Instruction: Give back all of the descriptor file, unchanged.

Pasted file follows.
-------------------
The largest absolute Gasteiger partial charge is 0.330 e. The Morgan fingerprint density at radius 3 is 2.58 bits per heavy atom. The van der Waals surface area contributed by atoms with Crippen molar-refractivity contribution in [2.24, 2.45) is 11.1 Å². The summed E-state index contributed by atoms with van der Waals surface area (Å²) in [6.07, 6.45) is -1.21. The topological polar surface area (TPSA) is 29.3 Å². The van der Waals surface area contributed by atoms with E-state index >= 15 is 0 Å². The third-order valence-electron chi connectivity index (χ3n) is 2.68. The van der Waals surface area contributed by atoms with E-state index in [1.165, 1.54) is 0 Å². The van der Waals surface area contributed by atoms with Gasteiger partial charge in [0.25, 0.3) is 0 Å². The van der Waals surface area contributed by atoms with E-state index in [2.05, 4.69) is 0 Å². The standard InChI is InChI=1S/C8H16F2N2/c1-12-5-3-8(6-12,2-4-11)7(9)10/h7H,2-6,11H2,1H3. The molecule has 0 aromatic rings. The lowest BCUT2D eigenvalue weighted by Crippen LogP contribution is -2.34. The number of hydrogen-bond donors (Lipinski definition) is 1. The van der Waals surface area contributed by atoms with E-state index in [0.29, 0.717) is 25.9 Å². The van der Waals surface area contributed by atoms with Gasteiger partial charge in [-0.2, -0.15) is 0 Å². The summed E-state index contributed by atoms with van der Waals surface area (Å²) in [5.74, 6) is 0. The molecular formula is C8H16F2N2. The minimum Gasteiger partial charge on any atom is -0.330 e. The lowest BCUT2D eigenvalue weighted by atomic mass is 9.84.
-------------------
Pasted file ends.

The largest absolute Gasteiger partial charge is 0.330 e. The Morgan fingerprint density at radius 3 is 2.58 bits per heavy atom. The van der Waals surface area contributed by atoms with Crippen molar-refractivity contribution in [2.24, 2.45) is 11.1 Å². The summed E-state index contributed by atoms with van der Waals surface area (Å²) in [6.07, 6.45) is -1.21. The topological polar surface area (TPSA) is 29.3 Å². The van der Waals surface area contributed by atoms with E-state index >= 15 is 0 Å². The third-order valence-electron chi connectivity index (χ3n) is 2.68. The van der Waals surface area contributed by atoms with E-state index in [1.165, 1.54) is 0 Å². The van der Waals surface area contributed by atoms with Gasteiger partial charge in [0.25, 0.3) is 0 Å². The van der Waals surface area contributed by atoms with E-state index in [2.05, 4.69) is 0 Å². The standard InChI is InChI=1S/C8H16F2N2/c1-12-5-3-8(6-12,2-4-11)7(9)10/h7H,2-6,11H2,1H3. The molecule has 0 aromatic rings. The lowest BCUT2D eigenvalue weighted by Crippen LogP contribution is -2.34. The number of hydrogen-bond donors (Lipinski definition) is 1. The van der Waals surface area contributed by atoms with E-state index in [0.29, 0.717) is 25.9 Å². The van der Waals surface area contributed by atoms with Gasteiger partial charge in [-0.2, -0.15) is 0 Å². The summed E-state index contributed by atoms with van der Waals surface area (Å²) in [5.74, 6) is 0. The molecular formula is C8H16F2N2. The minimum Gasteiger partial charge on any atom is -0.330 e. The lowest BCUT2D eigenvalue weighted by atomic mass is 9.84.